Joe: I think that’s so important because everybody learns the tools but really how you enact the tools is the secret. I mean that’s the hard part, right?
Ron: Exactly, exactly.
Joe: I have to ask you, what’s your opinion on certifications? Do you offer any, because that could influence your answer a little bit?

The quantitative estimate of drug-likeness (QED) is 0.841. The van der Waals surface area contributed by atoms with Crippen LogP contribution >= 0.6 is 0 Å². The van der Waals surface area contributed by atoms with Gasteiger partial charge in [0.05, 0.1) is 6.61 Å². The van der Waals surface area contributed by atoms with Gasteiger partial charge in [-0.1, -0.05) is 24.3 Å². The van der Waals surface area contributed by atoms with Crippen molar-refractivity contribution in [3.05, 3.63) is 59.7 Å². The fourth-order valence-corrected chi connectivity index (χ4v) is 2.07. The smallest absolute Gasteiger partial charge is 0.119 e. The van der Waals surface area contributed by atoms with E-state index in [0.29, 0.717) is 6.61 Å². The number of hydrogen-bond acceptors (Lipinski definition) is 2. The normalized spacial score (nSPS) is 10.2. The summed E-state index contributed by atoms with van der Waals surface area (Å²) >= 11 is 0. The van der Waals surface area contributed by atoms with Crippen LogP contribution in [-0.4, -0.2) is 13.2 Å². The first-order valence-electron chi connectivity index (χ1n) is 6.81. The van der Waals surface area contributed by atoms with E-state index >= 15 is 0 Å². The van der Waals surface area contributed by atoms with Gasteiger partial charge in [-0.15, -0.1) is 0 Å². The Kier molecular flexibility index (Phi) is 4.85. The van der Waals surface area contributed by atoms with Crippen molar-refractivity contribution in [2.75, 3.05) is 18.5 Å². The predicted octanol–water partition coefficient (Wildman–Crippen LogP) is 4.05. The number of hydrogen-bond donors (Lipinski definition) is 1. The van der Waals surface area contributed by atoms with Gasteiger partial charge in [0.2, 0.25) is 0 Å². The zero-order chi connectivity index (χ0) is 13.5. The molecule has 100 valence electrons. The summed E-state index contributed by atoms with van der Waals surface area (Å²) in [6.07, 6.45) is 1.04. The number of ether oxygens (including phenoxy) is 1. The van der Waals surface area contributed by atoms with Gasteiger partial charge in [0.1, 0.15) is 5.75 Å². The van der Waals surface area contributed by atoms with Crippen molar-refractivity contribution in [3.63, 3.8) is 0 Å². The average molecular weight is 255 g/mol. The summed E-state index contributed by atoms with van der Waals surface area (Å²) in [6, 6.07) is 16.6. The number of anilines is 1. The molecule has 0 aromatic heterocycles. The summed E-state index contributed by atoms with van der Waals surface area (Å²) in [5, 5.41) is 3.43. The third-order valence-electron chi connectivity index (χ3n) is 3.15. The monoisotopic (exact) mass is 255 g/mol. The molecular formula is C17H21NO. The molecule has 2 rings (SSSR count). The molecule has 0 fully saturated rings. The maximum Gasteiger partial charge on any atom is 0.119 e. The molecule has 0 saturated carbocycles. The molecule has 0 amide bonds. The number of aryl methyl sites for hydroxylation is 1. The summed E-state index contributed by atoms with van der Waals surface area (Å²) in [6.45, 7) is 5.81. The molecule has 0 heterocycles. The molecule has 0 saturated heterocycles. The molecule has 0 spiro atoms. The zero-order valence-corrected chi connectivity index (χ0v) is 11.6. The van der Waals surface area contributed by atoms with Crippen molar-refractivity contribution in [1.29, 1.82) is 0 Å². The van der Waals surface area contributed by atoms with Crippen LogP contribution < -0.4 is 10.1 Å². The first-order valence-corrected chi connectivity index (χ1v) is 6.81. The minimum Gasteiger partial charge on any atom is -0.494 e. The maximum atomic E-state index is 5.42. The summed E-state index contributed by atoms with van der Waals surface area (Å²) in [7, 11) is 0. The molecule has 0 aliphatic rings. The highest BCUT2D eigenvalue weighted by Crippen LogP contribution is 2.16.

Ron: Yes. We do offer but at Six Sigma, there’s obviously some Lean, kind of a Lean and Six Sigma certification, but it’s not a Lean certification. That’s the most important thing. We get a lot of questions on that. Something kind of a philosophical thing that we’ve decided early on is that at least right now, we’re not comfortable ever certifying someone as a Lean, whatever you want to call it, guru, master or something like that. Six Sigma we feel there’s a tighter body of knowledge of what’s kind of agreed on what Six Sigma is, so we do offer green belt, black belt certifications. It’s a very powerful program. We do a lot of certification over the course of… I don’t know how many we did in 2015, but it was a lot. But that’s a very traditional certification. You watch obviously videos to learn the content. We coach the person through a project. We are not a certification mill. We’re not ‘get rich quick.’ There are some companies out there that do that; that’s not us. If you want to get rich quick, don’t come to us because you are going to have to do a project and we’re going to walk you through that, and then there’s an exam, obviously.